The top ten percent of California drivers in terms of gasoline consumption (“Gasoline Superusers”) burn 28% of the state’s gasoline, and use on average 3.5 times as much gasoline as other drivers, per a new report by the nonprofit Coltura.
The majority of Gasoline Superuser households earn less than the median household income, and their heavy gasoline use comes with enormous financial cost. “Prioritizing Superusers’ switch to EVs would maximize emissions reductions and improve the finances of the most gasoline-burdened families,” said Janelle London, co-executive director of Coltura.
For instance, Compton has more than 5,000 Superusers and a median household income of $54,000. Superuser households there spend annually on average $15,000, or 28% of their income on gasoline.
“This report demonstrates that for an equitable transition to EVs we must prioritize the highest gasoline users. Among Latino/es, who earn less and face longer commutes than other Californians, and are more likely to directly face health impacts from vehicle pollution, incentivizing a transition away from gasoline is especially urgent,” said Andrea Marpillero-Colomina, Sustainable Communities Program Director for Green Latinos.
The report findings include:
Josh Ewing, Director of the Rural Climate Partnership, said, “Coltura’s report shows that rural Superusers are a crucial segment for reducing gasoline-related carbon emissions. Data-rich analyses like this can help us develop strategies for transitioning rural drivers to electric vehicles to reduce their gasoline burden and maximize the climate benefits of EV adoption. The Rural Climate Partnership encourages policymakers to prioritize investments and outreach to reach this critical segment of high-mileage drivers.”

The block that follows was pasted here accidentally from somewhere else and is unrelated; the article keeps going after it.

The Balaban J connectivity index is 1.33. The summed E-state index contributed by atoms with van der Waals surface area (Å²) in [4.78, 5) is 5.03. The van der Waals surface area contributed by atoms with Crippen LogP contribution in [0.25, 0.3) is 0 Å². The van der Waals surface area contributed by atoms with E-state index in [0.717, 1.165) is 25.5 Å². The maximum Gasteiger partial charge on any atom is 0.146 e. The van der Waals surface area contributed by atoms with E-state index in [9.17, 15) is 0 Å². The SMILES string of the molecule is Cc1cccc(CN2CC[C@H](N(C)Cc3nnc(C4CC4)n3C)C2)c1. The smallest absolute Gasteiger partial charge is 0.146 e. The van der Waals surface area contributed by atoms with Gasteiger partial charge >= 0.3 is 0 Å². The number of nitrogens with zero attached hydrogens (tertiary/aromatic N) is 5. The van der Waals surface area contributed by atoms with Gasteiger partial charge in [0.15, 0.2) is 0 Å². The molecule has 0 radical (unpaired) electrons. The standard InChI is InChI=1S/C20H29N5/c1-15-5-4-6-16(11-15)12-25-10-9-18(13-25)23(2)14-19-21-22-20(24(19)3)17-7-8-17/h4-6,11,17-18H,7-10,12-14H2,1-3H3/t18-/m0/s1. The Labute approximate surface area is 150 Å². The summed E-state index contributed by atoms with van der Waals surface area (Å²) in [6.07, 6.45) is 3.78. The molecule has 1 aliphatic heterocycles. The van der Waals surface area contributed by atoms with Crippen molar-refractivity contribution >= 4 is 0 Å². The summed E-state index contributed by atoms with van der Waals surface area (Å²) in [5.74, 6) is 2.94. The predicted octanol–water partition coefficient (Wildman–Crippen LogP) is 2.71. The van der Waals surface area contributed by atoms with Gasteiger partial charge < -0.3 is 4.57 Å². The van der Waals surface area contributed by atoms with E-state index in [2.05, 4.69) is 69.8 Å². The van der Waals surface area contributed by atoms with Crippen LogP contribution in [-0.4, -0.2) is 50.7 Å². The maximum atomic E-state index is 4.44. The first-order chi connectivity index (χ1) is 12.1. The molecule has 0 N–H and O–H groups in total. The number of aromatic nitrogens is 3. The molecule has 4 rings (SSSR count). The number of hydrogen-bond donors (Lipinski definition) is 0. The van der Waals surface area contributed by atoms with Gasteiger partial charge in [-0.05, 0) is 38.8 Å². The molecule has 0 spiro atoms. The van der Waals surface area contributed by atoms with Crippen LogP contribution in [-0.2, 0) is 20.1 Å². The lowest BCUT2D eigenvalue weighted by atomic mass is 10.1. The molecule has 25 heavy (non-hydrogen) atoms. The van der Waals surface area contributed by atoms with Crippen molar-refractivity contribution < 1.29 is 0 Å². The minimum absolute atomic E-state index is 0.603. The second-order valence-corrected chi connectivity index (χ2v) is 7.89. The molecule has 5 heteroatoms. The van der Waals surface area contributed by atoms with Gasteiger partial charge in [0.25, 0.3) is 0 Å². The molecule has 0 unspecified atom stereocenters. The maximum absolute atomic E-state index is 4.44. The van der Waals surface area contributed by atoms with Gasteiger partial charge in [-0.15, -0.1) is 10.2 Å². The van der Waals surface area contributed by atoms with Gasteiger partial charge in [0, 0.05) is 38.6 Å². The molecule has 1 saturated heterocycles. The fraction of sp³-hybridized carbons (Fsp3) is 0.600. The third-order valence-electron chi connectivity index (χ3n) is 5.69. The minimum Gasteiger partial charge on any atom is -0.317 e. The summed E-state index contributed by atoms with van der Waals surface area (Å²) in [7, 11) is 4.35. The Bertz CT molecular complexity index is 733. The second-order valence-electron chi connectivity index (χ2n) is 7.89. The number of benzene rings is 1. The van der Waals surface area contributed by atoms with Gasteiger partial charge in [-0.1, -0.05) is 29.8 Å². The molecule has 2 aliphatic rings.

Alongside the report, Coltura has released an interactive map of California that provides zip-code level details on gasoline consumption and expenditures.
Stuart Gardner, Program Director of Generation 180, said, “Coltura’s updated analysis highlights the financial burdens faced by those who drive the most, especially in small-town America. Educating individuals about how electric vehicles help save on costs over time and significantly reduce tailpipe emissions is key to ensuring the benefits of electric vehicles are accessible to all Americans.”
Coltura’s analysis shows that if Superusers switched to EVs first, it would take 9 million drivers switching to EVs to reach California’s target of cutting gasoline use by half by 2030. If Superusers switched to EVs last, it would take 24 million EVs to halve gasoline use.
New California legislation aims to help lower-income Gasoline Superusers
Recently-introduced California bill AB 1267 aims to expedite Superusers’ switch to EVs. Bill Magavern, Policy Director for the Coalition for Clean Air, said, “Coltura’s research demonstrates the need to free 3 million Californians from their heavy reliance on expensive, polluting gasoline. That’s why we support Assemblymember Ting’s AB 1267, which would target electric-vehicle incentives to those who most need them — low and moderate-income drivers who use the most gasoline.”
The bill passed the Assembly Transportation Committee with a unanimous vote on March 27. If it becomes law, it would be the first legislation linking EV incentives to drivers’ gasoline use.
Coltura is a nonprofit with a mission to improve climate, health, and equity by accelerating the switch from gasoline to cleaner alternatives. It is the organizational sponsor of California AB 1267.
MEDIA CONTACT: Emily Davila, Communications Director, Emily@Coltura.org /(206) 445-7628 ext. 1
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